The assault and siege of the Olympic Village at the 1972 Munich summer games was triggered by a snub: Two letters had been sent to Olympic officials requesting that Palestinian athletes be recognized and allowed to participate. Neither letter was acknowledged. On September 5, a group calling itself Black September killed several Israeli athletes and coaches in the process of securing nine Israeli hostages.
Negotiations lasted less than 24 hours as the hostage-takers demanded the release of hundreds of Palestinians from prisons in Europe and the Middle East. Negotiators pushed back deadlines repeatedly until 10 p.m., when West German officials realized that they could not meet the terrorists' demands. They granted the hostage-takers' request for a bus to take them to two helicopters, which would take them to an airport. There, they would board a plane. The Germans knew their only chance at a successful assault would come at the airport (Aston, pg. 80).
The ensuing gun and grenade fight, which occurred shortly after the helicopters landed at the airport, left all the hostages dead, as well as a police officer and a pilot. Five of the terrorists were killed, and three were captured.
Making a Deal
At the beginning of a hostage crisis, the hostage-takers' demands are often unreasonable. They might ask for huge sums of money or for the release of thousands of fellow terrorists from jails. Of course, the negotiator can't just give them anything they ask for, even if it would mean safety for the hostages. The policies of any nations involved, the ability to actually acquire the items being demanded and the need to consult with the situation commander and high-ranking political officials all limit what a negotiator can offer to the hostage-takers. Plus, if anyone who took hostages immediately had all of his or her demands granted, the world would face one hostage crisis after another.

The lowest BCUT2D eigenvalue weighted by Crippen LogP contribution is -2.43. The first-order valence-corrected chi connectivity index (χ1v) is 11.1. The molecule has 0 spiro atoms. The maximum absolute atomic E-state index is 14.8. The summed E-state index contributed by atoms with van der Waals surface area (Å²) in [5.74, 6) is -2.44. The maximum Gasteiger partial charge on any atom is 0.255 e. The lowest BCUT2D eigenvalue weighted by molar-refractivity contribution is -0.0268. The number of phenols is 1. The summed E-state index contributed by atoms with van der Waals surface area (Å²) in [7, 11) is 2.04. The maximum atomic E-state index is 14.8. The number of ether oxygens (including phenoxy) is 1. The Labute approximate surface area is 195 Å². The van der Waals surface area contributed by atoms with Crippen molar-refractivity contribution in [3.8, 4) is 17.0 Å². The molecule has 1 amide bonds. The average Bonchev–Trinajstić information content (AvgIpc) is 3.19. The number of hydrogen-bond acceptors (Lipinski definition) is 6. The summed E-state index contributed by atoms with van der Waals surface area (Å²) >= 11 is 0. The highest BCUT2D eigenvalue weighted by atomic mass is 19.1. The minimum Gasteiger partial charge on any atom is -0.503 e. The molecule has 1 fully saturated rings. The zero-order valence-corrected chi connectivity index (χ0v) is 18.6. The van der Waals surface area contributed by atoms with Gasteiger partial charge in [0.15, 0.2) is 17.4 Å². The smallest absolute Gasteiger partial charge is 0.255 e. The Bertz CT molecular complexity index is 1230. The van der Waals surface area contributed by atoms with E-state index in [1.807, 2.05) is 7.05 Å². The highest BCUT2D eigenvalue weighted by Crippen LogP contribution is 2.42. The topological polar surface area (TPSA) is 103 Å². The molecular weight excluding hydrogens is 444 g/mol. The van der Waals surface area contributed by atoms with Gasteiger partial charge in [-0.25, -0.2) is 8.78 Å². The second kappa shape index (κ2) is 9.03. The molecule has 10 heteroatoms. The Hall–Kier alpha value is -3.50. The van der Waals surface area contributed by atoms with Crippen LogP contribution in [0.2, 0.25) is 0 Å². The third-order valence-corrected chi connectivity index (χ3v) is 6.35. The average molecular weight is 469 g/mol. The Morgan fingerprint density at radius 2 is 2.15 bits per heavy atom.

However, the negotiator can "chip away" at the situation by offering minor concessions, such as food and water, promises of transportation and media coverage. In return, the hostage-takers can trade some of the hostages or some of their weapons or agree to downgrade some of their demands. By continuing this process, the negotiator can gradually weaken the hostage-takers' position.
Most countries have official policies regarding negotiating with terrorists. However, these policies shift with time, and they tend to be flexible depending on the situation. If the hostages are children or important political officials, even the most hard-line non-negotiating government might make an exception. In many cases, secret deals are made that allow the government to accept demands and save the hostages but maintain their public hard-line stance against giving in to terrorists' demands.
Israel, the United States and Russia are all nations that have a reputation for strict non-negotiation policies. However, every policy is open to exceptions. One example is the 1985 hijacking of TWA Flight 847. The Hezbollah hijackers demanded the release of more than 700 Shiites who were in Israeli prisons. After a long ordeal, all the hostages were released (except one American, who was murdered by the hijackers), and Israel released all 766 prisoners.